Similar to the Snapdragon 8+ Gen 1, the Snapdragon 8 Gen 2 is also built on TSMC’s 4nm node. However, unlike its triple-cluster (1 + 3 + 4) structure, the Snapdragon 8 Gen 2 uses a quad-cluster (1 + 2 + 2 + 3) structure instead, which makes it more versatile for various kinds of use cases in everyday use. This configuration includes one Cortex X3 super large core clocked at 3.2GHz, two 2.8GHz Cortex A715 large cores, two 2.8GHz Cortex A710 medium-sized cores, and three 2.0GHz Cortex A510 small cores.
To handle the graphics, the iQOO 11 has an all-new Adreno 740 GPU, which promises a 20% increase in performance over that of the Snapdragon 8+ Gen 1. Assisting the processor further is Vivo’s latest V2 chip. It kicks in to help the chipset with frame interpolation and night photography.
As for memory and storage options, the iQOO 11 comes with 8GB / 16GB of LPDDR5X RAM and 256GB of UFS 4.0 (non-expandable) storage options. The phone offers support for Wi-Fi 6 and Bluetooth 5.3, and there’s also support for 5G (SA and NSA) across several bands.
In day-to-day use, what all of this translates to is super fast performance. With most everyday tasks like calling, opening apps, streaming content, and social media, the iQOO 11 glides through with ease. Additionally, being a gaming-centric device, it also manages to hold up well during gaming.
We played titles like Real Racing, Call of Duty, and Apex Legends as part of our testing, and the iQOO 11 didn’t disappoint a bit. In fact, if anything, we were surprised to see how well it performed in the highest graphics settings across all of these games with no sign of lag or stutter. That said, there were some instances where we felt the device heating up a little. Most prominently, these were during extended gaming sessions, camera use, photo editing, and video streaming (over 5G); the latter wasn’t an issue over 4G or Wi-Fi.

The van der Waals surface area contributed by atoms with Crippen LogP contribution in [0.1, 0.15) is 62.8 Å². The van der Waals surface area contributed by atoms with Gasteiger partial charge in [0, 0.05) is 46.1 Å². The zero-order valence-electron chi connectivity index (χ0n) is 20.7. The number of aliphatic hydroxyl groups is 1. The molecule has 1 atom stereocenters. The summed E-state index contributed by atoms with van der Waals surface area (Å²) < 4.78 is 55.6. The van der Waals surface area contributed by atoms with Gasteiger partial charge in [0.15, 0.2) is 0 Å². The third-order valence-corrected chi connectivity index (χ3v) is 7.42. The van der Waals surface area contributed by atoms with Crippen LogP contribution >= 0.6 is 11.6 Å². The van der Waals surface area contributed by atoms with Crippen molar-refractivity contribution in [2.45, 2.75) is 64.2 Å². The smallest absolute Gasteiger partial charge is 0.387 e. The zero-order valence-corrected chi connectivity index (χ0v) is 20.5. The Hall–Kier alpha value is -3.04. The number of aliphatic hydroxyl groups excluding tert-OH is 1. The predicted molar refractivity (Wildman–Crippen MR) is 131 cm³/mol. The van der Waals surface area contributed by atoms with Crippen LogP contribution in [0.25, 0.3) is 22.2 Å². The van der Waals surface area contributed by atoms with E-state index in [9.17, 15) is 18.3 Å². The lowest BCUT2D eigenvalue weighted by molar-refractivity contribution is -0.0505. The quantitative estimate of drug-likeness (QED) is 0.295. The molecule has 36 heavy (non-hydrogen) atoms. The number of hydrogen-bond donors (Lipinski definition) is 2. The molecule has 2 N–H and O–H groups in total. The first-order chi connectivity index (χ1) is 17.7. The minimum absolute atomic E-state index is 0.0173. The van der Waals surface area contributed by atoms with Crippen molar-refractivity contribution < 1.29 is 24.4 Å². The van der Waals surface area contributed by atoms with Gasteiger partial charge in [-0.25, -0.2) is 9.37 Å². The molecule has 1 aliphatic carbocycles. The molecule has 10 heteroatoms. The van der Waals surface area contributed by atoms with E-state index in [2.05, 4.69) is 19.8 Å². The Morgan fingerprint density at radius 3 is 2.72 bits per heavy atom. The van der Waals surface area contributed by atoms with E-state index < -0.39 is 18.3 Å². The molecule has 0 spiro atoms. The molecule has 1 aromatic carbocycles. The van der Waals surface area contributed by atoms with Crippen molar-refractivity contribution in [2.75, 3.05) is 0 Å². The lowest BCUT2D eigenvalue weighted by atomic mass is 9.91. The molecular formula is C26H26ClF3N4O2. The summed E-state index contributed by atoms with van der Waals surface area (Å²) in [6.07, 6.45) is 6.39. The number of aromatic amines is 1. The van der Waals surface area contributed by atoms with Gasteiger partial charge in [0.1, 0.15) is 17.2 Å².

As for the miscellaneous stuff, the iQOO 11 has stereo speakers on board. These get pretty loud and sound really good. Additionally, you also get support for AptX HD codec too, so if you consume a lot of content on your phone, you’ll love the experience on this one.
When it comes to authentication, iQOO bundles an in-display fingerprint scanner on the iQOO 11. It’s super quick and accurate, although, had the position could’ve been a little higher, it would’ve made unlocking a little more comfortable. Then, there’s also a dual X-axis linear motor underneath for haptics, and it offers fairly good feedback.
iQOO 11: Software
In terms of software, the iQOO 11 comes pre-installed with FunTouch OS 13 (based on Android 13) out of the box. While iQOO’s managed to get many things right with this software, the overall experience is plagued by a few issues.